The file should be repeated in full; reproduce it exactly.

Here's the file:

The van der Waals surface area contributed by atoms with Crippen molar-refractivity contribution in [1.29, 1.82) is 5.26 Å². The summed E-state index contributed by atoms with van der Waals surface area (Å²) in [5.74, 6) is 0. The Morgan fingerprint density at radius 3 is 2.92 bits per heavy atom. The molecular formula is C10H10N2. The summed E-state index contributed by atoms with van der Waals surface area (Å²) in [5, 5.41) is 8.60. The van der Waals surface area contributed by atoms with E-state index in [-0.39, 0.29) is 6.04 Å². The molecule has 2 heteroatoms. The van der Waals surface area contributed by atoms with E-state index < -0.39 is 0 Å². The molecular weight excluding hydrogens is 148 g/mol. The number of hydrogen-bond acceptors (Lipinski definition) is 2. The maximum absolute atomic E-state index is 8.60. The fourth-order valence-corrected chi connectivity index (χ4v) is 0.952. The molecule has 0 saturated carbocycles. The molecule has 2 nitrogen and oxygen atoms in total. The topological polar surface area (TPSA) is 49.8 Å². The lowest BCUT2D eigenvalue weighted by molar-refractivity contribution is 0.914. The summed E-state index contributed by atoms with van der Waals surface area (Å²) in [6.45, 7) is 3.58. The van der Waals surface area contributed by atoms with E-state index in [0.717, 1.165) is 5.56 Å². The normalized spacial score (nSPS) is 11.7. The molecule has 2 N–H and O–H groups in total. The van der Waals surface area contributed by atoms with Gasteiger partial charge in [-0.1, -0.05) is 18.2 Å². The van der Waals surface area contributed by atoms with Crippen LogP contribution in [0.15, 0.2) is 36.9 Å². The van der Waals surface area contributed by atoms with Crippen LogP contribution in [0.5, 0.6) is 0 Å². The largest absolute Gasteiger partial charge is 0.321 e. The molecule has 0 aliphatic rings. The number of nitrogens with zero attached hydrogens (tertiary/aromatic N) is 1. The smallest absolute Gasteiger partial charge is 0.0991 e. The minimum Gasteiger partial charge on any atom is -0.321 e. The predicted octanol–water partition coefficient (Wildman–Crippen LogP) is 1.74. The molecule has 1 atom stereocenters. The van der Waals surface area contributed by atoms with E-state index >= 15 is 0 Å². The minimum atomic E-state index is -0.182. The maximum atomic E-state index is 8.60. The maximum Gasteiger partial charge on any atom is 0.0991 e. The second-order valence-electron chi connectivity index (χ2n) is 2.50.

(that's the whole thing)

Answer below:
The van der Waals surface area contributed by atoms with Crippen molar-refractivity contribution in [1.29, 1.82) is 5.26 Å². The summed E-state index contributed by atoms with van der Waals surface area (Å²) in [5.74, 6) is 0. The Morgan fingerprint density at radius 3 is 2.92 bits per heavy atom. The molecular formula is C10H10N2. The summed E-state index contributed by atoms with van der Waals surface area (Å²) in [5, 5.41) is 8.60. The van der Waals surface area contributed by atoms with E-state index in [-0.39, 0.29) is 6.04 Å². The molecule has 2 heteroatoms. The van der Waals surface area contributed by atoms with E-state index < -0.39 is 0 Å². The molecular weight excluding hydrogens is 148 g/mol. The number of hydrogen-bond acceptors (Lipinski definition) is 2. The maximum absolute atomic E-state index is 8.60. The fourth-order valence-corrected chi connectivity index (χ4v) is 0.952. The molecule has 0 saturated carbocycles. The molecule has 2 nitrogen and oxygen atoms in total. The topological polar surface area (TPSA) is 49.8 Å². The lowest BCUT2D eigenvalue weighted by molar-refractivity contribution is 0.914. The summed E-state index contributed by atoms with van der Waals surface area (Å²) in [6.45, 7) is 3.58. The van der Waals surface area contributed by atoms with E-state index in [0.717, 1.165) is 5.56 Å². The normalized spacial score (nSPS) is 11.7. The molecule has 2 N–H and O–H groups in total. The van der Waals surface area contributed by atoms with Gasteiger partial charge in [-0.1, -0.05) is 18.2 Å². The van der Waals surface area contributed by atoms with Crippen LogP contribution in [0.15, 0.2) is 36.9 Å². The van der Waals surface area contributed by atoms with Crippen LogP contribution in [0.5, 0.6) is 0 Å². The largest absolute Gasteiger partial charge is 0.321 e. The molecule has 0 aliphatic rings. The number of nitrogens with zero attached hydrogens (tertiary/aromatic N) is 1. The smallest absolute Gasteiger partial charge is 0.0991 e. The minimum Gasteiger partial charge on any atom is -0.321 e. The predicted octanol–water partition coefficient (Wildman–Crippen LogP) is 1.74. The molecule has 1 atom stereocenters. The van der Waals surface area contributed by atoms with E-state index >= 15 is 0 Å². The minimum atomic E-state index is -0.182. The maximum atomic E-state index is 8.60. The maximum Gasteiger partial charge on any atom is 0.0991 e. The second-order valence-electron chi connectivity index (χ2n) is 2.50.